National rules in trademark law which cover part of a compound trademark such as a word and figurative mark by means of a disclaimer are not permitted in proceedings for a likelihood of confusion. The ECJ ruled that an exclusive right to only one component of a composite mark cannot be asserted.
Trademark law in Sweden with option disclaimer
In a reference for a preliminary ruling from Sweden in case Hansson [Roslags Punsch/ROSLAGSÖL], the European Court of Justice (ECJ) ruled on a nationally registered word and figurative mark. In accordance with the Swedish Trademark Act, the trade mark applicant had registered the contested mark with a disclaimer according to which “registration … does not confer an exclusive right to the word ‘Roslagspunsch'”.
Proceedings were instituted in respect of that trade mark application in respect of a trade mark ‘ROSLAGSÖL’, for which registration was subsequently sought and which was refused because of the likelihood of confusion caused by the dominant prefix ‘Roslags’. The term ‘Roslags’ also refers to a region in Sweden. The applicant for the trade mark ‘ROSLAGSÖL’ filed an appeal against the refusal to register the mark, claiming that the part of a mark which had been excluded from protection by a disclaimer should, in principle, be regarded as devoid of distinctive character.
Opposition to the overall view of a composite mark
The Swedish Court of Appeal therefore wondered whether a national rule permitting the inclusion of a disclaimer could be classified as a “procedural rule” even though it had the effect of altering the criteria on which the overall assessment was based.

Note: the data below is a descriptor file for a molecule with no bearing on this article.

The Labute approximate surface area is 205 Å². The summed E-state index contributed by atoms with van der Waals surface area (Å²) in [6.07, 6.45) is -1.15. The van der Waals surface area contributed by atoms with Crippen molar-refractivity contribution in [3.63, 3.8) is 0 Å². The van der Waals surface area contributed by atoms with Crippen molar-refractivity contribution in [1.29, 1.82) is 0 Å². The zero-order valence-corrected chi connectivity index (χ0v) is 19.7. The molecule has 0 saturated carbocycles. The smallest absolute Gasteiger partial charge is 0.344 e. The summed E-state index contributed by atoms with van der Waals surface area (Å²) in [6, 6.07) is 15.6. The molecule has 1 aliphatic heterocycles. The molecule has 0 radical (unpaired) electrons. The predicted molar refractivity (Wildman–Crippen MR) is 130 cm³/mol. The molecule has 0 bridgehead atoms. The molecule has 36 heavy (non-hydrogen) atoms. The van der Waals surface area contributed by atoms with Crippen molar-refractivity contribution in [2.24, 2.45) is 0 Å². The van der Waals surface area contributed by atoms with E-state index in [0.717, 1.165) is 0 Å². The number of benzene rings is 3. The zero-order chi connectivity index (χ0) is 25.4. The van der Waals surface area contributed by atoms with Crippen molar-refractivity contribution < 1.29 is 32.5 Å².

No, said the European Court of Justice (ECJ) in its judgement. Article 4(1)(b) of Directive 2008/95/EC must be interpreted as precluding national legislation which provides for a disclaimer – where that disclaimer excludes an element of a composite mark from the overall assessment of the existence of a likelihood of confusion.
Protection of the combination of components as a whole
A finding that there is a likelihood of confusion leads only to the protection of a particular combination of elements without protecting a descriptive element belonging to that combination as such, the ECJ held, referring to the case-law. Consequently, the proprietor of a composite mark cannot invoke an exclusive right over only one element of that mark, whether or not that element is covered by a disclaimer provided for by national law.
Although, in the overall assessment of the likelihood of confusion within the meaning of Article 4(1)(b) of Directive 2008/95/EC, only weakly distinctive elements rarely support and create a likelihood of confusion, no element can be excluded from that overall assessment.
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